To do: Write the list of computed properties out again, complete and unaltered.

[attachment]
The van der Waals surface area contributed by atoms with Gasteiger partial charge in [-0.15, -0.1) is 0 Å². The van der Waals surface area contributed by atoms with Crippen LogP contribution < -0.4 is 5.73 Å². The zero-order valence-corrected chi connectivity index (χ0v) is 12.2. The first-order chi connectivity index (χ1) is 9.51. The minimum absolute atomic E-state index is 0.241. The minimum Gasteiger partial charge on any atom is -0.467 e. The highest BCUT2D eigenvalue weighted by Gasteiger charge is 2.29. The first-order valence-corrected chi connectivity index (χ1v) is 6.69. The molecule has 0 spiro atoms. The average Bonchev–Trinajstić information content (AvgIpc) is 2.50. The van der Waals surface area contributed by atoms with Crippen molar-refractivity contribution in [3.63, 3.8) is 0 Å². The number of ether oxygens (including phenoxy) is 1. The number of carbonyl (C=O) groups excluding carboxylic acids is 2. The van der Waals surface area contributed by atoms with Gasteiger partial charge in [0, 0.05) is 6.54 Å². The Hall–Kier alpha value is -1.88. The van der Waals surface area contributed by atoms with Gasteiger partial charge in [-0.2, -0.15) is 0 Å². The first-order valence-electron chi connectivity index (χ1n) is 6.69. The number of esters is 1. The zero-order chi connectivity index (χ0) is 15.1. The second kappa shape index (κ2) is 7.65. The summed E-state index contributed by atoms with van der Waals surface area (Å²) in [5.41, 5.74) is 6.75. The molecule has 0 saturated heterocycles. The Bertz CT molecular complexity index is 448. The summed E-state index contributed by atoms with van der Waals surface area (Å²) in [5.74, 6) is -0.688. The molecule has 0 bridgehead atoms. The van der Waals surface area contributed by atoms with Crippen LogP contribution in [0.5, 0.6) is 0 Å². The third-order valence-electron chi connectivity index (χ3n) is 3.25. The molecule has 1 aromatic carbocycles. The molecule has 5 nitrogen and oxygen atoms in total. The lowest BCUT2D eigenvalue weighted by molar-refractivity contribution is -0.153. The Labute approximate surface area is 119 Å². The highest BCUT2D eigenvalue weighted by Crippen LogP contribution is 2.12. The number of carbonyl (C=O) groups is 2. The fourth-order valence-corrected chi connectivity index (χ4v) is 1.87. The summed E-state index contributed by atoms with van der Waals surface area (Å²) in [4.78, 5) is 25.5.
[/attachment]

The van der Waals surface area contributed by atoms with Gasteiger partial charge in [-0.15, -0.1) is 0 Å². The van der Waals surface area contributed by atoms with Crippen LogP contribution < -0.4 is 5.73 Å². The zero-order valence-corrected chi connectivity index (χ0v) is 12.2. The first-order chi connectivity index (χ1) is 9.51. The minimum absolute atomic E-state index is 0.241. The minimum Gasteiger partial charge on any atom is -0.467 e. The highest BCUT2D eigenvalue weighted by Gasteiger charge is 2.29. The first-order valence-corrected chi connectivity index (χ1v) is 6.69. The molecule has 0 spiro atoms. The average Bonchev–Trinajstić information content (AvgIpc) is 2.50. The van der Waals surface area contributed by atoms with Crippen molar-refractivity contribution in [3.63, 3.8) is 0 Å². The number of ether oxygens (including phenoxy) is 1. The number of carbonyl (C=O) groups excluding carboxylic acids is 2. The van der Waals surface area contributed by atoms with Gasteiger partial charge in [0, 0.05) is 6.54 Å². The Hall–Kier alpha value is -1.88. The van der Waals surface area contributed by atoms with Gasteiger partial charge in [-0.2, -0.15) is 0 Å². The first-order valence-electron chi connectivity index (χ1n) is 6.69. The number of esters is 1. The zero-order chi connectivity index (χ0) is 15.1. The second kappa shape index (κ2) is 7.65. The summed E-state index contributed by atoms with van der Waals surface area (Å²) in [5.41, 5.74) is 6.75. The molecule has 0 saturated heterocycles. The Bertz CT molecular complexity index is 448. The summed E-state index contributed by atoms with van der Waals surface area (Å²) in [5.74, 6) is -0.688. The molecule has 0 bridgehead atoms. The van der Waals surface area contributed by atoms with Crippen LogP contribution in [0.5, 0.6) is 0 Å². The third-order valence-electron chi connectivity index (χ3n) is 3.25. The molecule has 1 aromatic carbocycles. The molecule has 5 nitrogen and oxygen atoms in total. The lowest BCUT2D eigenvalue weighted by molar-refractivity contribution is -0.153. The Labute approximate surface area is 119 Å². The highest BCUT2D eigenvalue weighted by Crippen LogP contribution is 2.12. The number of carbonyl (C=O) groups is 2. The fourth-order valence-corrected chi connectivity index (χ4v) is 1.87. The summed E-state index contributed by atoms with van der Waals surface area (Å²) in [4.78, 5) is 25.5.